The Shortlist> Top Architecture & Design Competitions of the Week

National
Wednesday, September 18, 2013
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The Houston Astrodome as it appeared in 2009 (Courtesy Ed Schipul)

The Houston Astrodome as it appeared in 2009 (Courtesy Ed Schipul)

Are you eager to put your architectural design skills to the test? Here are some exciting upcoming competitions that will be sure to present you with the type of challenge you’ve been waiting for. AN‘s editors have combed through our online listing of architecture and design competitions to bring you five of the most interesting competitions happening right now. If you’d like your competition to be included in the listing, please submit it here.

Reimagine the Astrodome. To launch The Architect’s Newspaper’s Southwest edition and to kick-off YKK AP’s expansion in the region, AN and YKK AP are hosting an Astrodome Reuse Design Ideas Competition. Architects, artists, designers, and students from the city of Houston, the state of Texas, and across America are invited to submit their concepts on how the Astrodome might be reimagined, repurposed, and reused. First place will receive $2,500, second and third place will receive $1,000 each, and two honorable mentions will each receive $250. The top three and two honorable mentions will be published in print in AN’s inaugural Southwest edition. The registration deadline has been extended to Monday, September 23.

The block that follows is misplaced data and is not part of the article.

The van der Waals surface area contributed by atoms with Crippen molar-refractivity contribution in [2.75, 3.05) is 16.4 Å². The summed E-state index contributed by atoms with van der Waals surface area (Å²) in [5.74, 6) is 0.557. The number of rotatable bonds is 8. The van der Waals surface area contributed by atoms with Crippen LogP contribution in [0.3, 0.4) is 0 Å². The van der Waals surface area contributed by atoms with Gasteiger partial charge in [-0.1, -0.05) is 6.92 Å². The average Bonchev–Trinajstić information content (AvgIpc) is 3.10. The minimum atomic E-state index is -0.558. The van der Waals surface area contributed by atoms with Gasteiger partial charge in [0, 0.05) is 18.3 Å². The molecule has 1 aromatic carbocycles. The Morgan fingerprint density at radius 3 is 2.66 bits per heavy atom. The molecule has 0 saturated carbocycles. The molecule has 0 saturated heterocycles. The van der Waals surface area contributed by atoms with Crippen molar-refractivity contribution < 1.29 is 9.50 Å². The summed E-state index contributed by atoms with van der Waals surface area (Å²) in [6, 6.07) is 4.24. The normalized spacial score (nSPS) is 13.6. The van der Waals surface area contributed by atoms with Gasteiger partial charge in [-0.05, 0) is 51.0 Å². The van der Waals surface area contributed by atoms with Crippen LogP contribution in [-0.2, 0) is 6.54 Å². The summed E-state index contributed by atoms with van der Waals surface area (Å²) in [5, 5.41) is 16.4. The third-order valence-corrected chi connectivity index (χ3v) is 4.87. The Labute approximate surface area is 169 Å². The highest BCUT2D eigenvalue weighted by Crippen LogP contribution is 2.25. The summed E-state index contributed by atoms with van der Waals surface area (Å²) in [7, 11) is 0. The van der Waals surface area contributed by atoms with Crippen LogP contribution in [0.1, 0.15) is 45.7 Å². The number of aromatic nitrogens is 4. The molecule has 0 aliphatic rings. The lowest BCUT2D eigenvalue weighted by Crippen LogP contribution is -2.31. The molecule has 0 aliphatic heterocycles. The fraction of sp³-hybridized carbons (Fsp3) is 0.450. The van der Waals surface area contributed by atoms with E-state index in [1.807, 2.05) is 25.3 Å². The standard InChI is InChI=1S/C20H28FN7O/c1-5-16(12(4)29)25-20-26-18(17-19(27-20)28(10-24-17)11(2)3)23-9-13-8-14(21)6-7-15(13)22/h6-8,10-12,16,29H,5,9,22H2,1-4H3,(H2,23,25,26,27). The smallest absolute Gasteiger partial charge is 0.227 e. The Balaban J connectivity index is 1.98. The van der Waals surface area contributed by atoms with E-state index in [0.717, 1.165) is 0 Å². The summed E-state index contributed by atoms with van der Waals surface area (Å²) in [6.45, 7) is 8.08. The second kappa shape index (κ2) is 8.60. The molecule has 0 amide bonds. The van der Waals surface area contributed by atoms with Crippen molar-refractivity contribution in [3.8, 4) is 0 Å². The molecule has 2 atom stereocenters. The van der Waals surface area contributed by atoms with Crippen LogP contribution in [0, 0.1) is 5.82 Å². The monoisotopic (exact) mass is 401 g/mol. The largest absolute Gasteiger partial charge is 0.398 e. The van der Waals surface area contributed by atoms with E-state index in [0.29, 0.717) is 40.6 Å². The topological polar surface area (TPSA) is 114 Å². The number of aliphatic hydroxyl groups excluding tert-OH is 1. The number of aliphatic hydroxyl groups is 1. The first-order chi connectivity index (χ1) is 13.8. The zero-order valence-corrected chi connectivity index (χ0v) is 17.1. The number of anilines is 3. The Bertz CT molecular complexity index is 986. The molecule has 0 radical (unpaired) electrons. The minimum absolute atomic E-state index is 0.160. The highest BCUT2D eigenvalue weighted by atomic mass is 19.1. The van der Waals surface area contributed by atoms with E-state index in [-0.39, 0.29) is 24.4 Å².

Registration Deadline (Extended): Monday, September 23, 2013.
Submission Deadline: Tuesday, October 1, 2013.

More after the jump.

On Track: Funding Secured for Rail Line Connecting Boston’s Innovation District

East
Wednesday, September 18, 2013
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Proposed route of Track 61. (Courtesy Google / Montage by AN)

Proposed route of Track 61. (Courtesy Google / Montage by AN)

The Massachusetts Bay Transportation Authority is dedicating millions in funding 
to revive an inactive rail line, known as Track 61, to shuttle Bostonians between the bustling neighborhoods of Back Bay and the Seaport District. In the last decade, Mayor Menino has helped to transform Boston’s waterfront into a 
tech hub—accompanied by an influx of mixed-use developments—dubbed the 
Innovation District, which is now in need of better transit options to support this surge in activity. The city anticipates that the rail line will be up and running 
in roughly two years.